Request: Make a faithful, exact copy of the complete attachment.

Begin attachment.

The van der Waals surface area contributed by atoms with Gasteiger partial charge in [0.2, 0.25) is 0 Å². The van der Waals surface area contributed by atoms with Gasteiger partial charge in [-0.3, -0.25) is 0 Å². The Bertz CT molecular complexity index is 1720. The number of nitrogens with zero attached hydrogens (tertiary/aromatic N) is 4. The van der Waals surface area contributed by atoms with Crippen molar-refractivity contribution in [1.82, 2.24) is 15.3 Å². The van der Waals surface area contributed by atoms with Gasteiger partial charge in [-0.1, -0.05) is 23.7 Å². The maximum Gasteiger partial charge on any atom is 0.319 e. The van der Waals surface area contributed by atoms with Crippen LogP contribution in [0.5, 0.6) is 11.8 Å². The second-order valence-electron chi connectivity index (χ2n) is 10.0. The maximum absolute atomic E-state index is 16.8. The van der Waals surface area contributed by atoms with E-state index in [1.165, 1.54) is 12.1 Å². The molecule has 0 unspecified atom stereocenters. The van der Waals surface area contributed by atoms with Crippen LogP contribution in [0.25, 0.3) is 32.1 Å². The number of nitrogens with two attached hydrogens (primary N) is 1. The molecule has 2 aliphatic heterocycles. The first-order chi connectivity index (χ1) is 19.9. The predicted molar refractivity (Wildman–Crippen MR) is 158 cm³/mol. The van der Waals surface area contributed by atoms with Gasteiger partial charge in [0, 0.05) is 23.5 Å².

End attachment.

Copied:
The van der Waals surface area contributed by atoms with Gasteiger partial charge in [0.2, 0.25) is 0 Å². The van der Waals surface area contributed by atoms with Gasteiger partial charge in [-0.3, -0.25) is 0 Å². The Bertz CT molecular complexity index is 1720. The number of nitrogens with zero attached hydrogens (tertiary/aromatic N) is 4. The van der Waals surface area contributed by atoms with Crippen molar-refractivity contribution in [1.82, 2.24) is 15.3 Å². The van der Waals surface area contributed by atoms with Gasteiger partial charge in [-0.1, -0.05) is 23.7 Å². The maximum Gasteiger partial charge on any atom is 0.319 e. The van der Waals surface area contributed by atoms with Crippen LogP contribution in [0.5, 0.6) is 11.8 Å². The second-order valence-electron chi connectivity index (χ2n) is 10.0. The maximum absolute atomic E-state index is 16.8. The van der Waals surface area contributed by atoms with E-state index in [1.165, 1.54) is 12.1 Å². The molecule has 0 unspecified atom stereocenters. The van der Waals surface area contributed by atoms with Crippen LogP contribution in [0.25, 0.3) is 32.1 Å². The number of nitrogens with two attached hydrogens (primary N) is 1. The molecule has 2 aliphatic heterocycles. The first-order chi connectivity index (χ1) is 19.9. The predicted molar refractivity (Wildman–Crippen MR) is 158 cm³/mol. The van der Waals surface area contributed by atoms with Gasteiger partial charge in [0, 0.05) is 23.5 Å².